Dressed in little more than her bra and panties, a teenage girl seduces her boyfriend in her father’s barn. Disturbed by a sound effect, they both end up dead and bloodied. Thus begins Backwoods Bloodbath: Curse Of The Black Hodag.
Cut to four college students who are heavy on exposition and light on originality, travelling to the middle of nowhere for a weekend get-together, following the death of a friend whom they all knew in some way shape or form.
In this group, we’ve got the geeky guy, the jock, the arrogant guy, the token black guy, the bitchy girl and the nice girl. Their names aren’t really important as the characters are pretty much all interchangeable and it’s difficult to find anything nice or redeeming to say about any of them.
Most of the people in this region of America are hicks or rednecks, with an odd random goth thrown in for good measure. They do all share one common trait (aside from all being American), none of them can act.
Whilst everyone appears to be drinking at the local bar, they learn that there’s something stalking the woods. This something is called the Hodag, a creature that has evolved over centuries and hunts mercilessly. People have hunted it and failed, it has become a legend and, as such, nobody really conveys the fear or reverence for that of which they speak, choosing to deliver their lines in a lifeless monotone instead.
So, the student types get up to all sorts in their shack in the woods. They argue, they drink, they compare backgrounds, they develop photos, they have ridiculously filmed sex (there’s actually a shot of one of the girl’s nipples, for no reason) and they act as wooden as the trees around them. There’s plenty of history between these characters and they seem to want to share it in every other sentence. This is all when they’re not going hunting for strange sounds and dying.
As they realise they are in trouble, they set out to find help, stopping to have sex and discuss each other on the way. It’s not the world’s best plan, and with the increased mortality rate, it shows. You see, instead of going to the bar that they were in the night before, they decide to wander over to another shack that they might have heard of earlier in the film and only vaguely know which direction it is in. Thankfully, they’re not going to give up without a fight and it’s all going pretty well until a twist gets thrown in that only marginally makes sense.
One of the friends isn’t as friendly as he makes out and he’s going to get revenge for all the bullying and humiliation. However, by this point, you might have given up caring and gone to do your washing.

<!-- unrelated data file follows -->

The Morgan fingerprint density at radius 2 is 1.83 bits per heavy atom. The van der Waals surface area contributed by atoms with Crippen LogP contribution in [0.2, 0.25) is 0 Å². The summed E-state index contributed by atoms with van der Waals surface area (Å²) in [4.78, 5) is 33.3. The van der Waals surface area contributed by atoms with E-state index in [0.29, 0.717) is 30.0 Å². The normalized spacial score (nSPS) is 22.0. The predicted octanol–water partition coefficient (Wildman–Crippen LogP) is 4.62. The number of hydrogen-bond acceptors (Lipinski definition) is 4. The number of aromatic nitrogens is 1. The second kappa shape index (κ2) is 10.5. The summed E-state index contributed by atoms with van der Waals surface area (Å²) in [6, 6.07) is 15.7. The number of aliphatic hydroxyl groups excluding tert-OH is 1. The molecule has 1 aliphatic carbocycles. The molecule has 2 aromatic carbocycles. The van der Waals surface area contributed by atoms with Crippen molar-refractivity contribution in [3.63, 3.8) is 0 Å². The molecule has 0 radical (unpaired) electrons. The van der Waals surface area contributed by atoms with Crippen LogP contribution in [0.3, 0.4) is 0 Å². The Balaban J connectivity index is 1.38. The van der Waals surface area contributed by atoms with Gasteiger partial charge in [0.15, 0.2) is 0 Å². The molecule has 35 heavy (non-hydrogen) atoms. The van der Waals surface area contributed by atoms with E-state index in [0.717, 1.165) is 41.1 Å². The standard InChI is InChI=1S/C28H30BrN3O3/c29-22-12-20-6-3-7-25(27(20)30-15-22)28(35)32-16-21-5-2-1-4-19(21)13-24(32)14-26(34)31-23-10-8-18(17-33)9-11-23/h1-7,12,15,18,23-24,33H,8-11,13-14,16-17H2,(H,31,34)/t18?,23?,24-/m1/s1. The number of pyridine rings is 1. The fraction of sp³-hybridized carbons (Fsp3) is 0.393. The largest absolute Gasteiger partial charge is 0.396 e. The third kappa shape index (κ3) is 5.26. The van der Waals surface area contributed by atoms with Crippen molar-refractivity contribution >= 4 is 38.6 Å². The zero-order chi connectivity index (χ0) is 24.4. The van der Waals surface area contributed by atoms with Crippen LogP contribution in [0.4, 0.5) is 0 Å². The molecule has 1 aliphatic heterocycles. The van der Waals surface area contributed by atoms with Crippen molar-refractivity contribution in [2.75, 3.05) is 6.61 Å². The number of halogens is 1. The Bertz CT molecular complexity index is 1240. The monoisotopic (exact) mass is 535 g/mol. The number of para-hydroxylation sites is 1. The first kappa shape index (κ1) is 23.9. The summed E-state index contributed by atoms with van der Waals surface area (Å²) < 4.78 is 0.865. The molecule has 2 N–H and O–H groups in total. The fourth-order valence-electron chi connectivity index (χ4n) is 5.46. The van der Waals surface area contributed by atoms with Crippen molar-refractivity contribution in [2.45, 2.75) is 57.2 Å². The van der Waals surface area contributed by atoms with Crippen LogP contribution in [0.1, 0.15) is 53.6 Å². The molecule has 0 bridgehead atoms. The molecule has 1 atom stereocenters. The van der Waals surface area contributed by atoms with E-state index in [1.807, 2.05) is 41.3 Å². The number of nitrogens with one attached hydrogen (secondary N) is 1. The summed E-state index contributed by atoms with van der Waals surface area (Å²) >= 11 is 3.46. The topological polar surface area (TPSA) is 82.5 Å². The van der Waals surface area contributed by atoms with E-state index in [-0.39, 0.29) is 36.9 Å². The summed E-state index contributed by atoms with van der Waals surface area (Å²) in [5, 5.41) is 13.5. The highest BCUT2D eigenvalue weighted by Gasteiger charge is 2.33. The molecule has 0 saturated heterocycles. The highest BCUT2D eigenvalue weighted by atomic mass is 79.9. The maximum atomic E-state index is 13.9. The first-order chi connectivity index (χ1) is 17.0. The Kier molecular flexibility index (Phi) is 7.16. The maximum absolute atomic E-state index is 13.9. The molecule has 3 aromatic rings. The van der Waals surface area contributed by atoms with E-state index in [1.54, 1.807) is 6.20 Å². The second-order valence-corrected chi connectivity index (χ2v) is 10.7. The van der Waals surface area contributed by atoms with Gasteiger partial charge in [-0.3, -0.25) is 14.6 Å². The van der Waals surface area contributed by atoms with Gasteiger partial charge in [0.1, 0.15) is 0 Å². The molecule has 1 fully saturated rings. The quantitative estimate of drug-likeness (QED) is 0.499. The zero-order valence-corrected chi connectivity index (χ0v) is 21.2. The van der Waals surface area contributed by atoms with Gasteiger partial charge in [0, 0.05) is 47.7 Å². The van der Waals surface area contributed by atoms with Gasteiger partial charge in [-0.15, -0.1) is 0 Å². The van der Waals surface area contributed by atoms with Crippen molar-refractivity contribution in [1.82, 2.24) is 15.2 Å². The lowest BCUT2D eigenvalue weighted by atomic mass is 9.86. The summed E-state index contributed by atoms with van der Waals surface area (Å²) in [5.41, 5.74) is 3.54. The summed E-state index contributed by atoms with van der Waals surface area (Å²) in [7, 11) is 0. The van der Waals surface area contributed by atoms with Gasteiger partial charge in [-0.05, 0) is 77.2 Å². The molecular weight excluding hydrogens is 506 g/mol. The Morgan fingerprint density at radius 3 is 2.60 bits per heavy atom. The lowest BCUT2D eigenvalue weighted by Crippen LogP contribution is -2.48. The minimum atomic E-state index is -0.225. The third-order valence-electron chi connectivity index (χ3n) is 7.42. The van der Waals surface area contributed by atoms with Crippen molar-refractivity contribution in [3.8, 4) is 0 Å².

If you come back at exactly the right moment, you’ll get a revelatory speech delivered with the same conviction as a character from Hollyoaks and making just as much sense, followed by a fight scene that is as convincing as the blood and gore that floods the film. It’s actually like watching strawberry syrup in places when blood flies across the screen.
The Hodag isn’t finished, though, as there’s plenty more killing to do. He disposes of plot twists and stupid teenagers with incredible efficiency, all whilst looking like a hobo with bad hair. Of course, it’s blatantly obvious what’s going to happen to this bad guy… until you get the obligatory twist right at the end!
Except, it’s not the end! I feared the film wouldn’t actually end at all at this point. We get an end piece where the only survivor dreams that her dead friends are calling her name. Then, we get news footage of the discovery of the Hodag’s hideout, followed by the Hodag killing again.
Just in case you’re wondering, Backwoods Bloodbath is a stinker of a movie, even by low budget standards. It’s got lots of ideas that have been thrown in together, without any sense of logic. Characters waffle on endlessly, but don’t actually say much or develop beyond their paper-thin stereotypes, and you find yourself not caring for any of them.
There’s a certain perverse pleasure to be obtained from low budget fodder. Typically, it’s fun watching how something made on a shoestring manages to achieve a sense of place. This film was never going to be The Texas Chainsaw Massacre, but, by the same stretch, it wasn’t anywhere near as good as Zombeak! (released on the same label.) It was just poorly conceived from start to finish and lacked any moments where you almost felt it was worth watching.
There’s scene selection, a trailer (which makes the film look shockingly bad, but better than it actually is) and the trailers for Zombeak!, Dr Chopper, Razor’s Ring, Mr Hallowe’en and The Haunting Of Marsten Manor.
Backwoods Bloodbath is out now and available from the Den Of Geek Store.